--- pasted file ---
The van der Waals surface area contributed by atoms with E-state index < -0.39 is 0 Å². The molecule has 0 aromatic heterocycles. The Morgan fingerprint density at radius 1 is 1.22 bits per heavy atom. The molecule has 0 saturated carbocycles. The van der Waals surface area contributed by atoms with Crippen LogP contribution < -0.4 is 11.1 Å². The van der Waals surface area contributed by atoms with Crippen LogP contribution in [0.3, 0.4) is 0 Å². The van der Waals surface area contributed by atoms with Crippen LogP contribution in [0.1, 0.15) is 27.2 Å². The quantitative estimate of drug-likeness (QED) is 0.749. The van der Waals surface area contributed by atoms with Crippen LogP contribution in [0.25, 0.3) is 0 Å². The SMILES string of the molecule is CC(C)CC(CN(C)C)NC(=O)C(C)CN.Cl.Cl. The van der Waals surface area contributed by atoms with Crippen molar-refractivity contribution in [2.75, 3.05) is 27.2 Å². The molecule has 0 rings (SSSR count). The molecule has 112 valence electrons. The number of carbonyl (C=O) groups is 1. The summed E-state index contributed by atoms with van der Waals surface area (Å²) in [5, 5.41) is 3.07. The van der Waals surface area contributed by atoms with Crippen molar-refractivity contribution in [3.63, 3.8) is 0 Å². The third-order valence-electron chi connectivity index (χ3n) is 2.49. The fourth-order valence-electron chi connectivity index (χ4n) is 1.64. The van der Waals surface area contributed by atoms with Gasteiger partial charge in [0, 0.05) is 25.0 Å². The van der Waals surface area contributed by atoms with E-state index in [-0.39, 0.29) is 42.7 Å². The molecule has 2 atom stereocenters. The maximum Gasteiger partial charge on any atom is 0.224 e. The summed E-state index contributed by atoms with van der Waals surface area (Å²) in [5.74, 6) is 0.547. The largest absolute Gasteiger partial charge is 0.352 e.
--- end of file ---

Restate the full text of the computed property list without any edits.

The van der Waals surface area contributed by atoms with E-state index < -0.39 is 0 Å². The molecule has 0 aromatic heterocycles. The Morgan fingerprint density at radius 1 is 1.22 bits per heavy atom. The molecule has 0 saturated carbocycles. The van der Waals surface area contributed by atoms with Crippen LogP contribution < -0.4 is 11.1 Å². The van der Waals surface area contributed by atoms with Crippen LogP contribution in [0.3, 0.4) is 0 Å². The van der Waals surface area contributed by atoms with Crippen LogP contribution in [0.1, 0.15) is 27.2 Å². The quantitative estimate of drug-likeness (QED) is 0.749. The van der Waals surface area contributed by atoms with Crippen LogP contribution in [0.25, 0.3) is 0 Å². The SMILES string of the molecule is CC(C)CC(CN(C)C)NC(=O)C(C)CN.Cl.Cl. The van der Waals surface area contributed by atoms with Crippen molar-refractivity contribution in [2.75, 3.05) is 27.2 Å². The molecule has 0 rings (SSSR count). The molecule has 112 valence electrons. The number of carbonyl (C=O) groups is 1. The summed E-state index contributed by atoms with van der Waals surface area (Å²) in [5, 5.41) is 3.07. The van der Waals surface area contributed by atoms with Crippen molar-refractivity contribution in [3.63, 3.8) is 0 Å². The third-order valence-electron chi connectivity index (χ3n) is 2.49. The fourth-order valence-electron chi connectivity index (χ4n) is 1.64. The van der Waals surface area contributed by atoms with Gasteiger partial charge in [0, 0.05) is 25.0 Å². The van der Waals surface area contributed by atoms with E-state index in [-0.39, 0.29) is 42.7 Å². The molecule has 2 atom stereocenters. The maximum Gasteiger partial charge on any atom is 0.224 e. The summed E-state index contributed by atoms with van der Waals surface area (Å²) in [5.74, 6) is 0.547. The largest absolute Gasteiger partial charge is 0.352 e.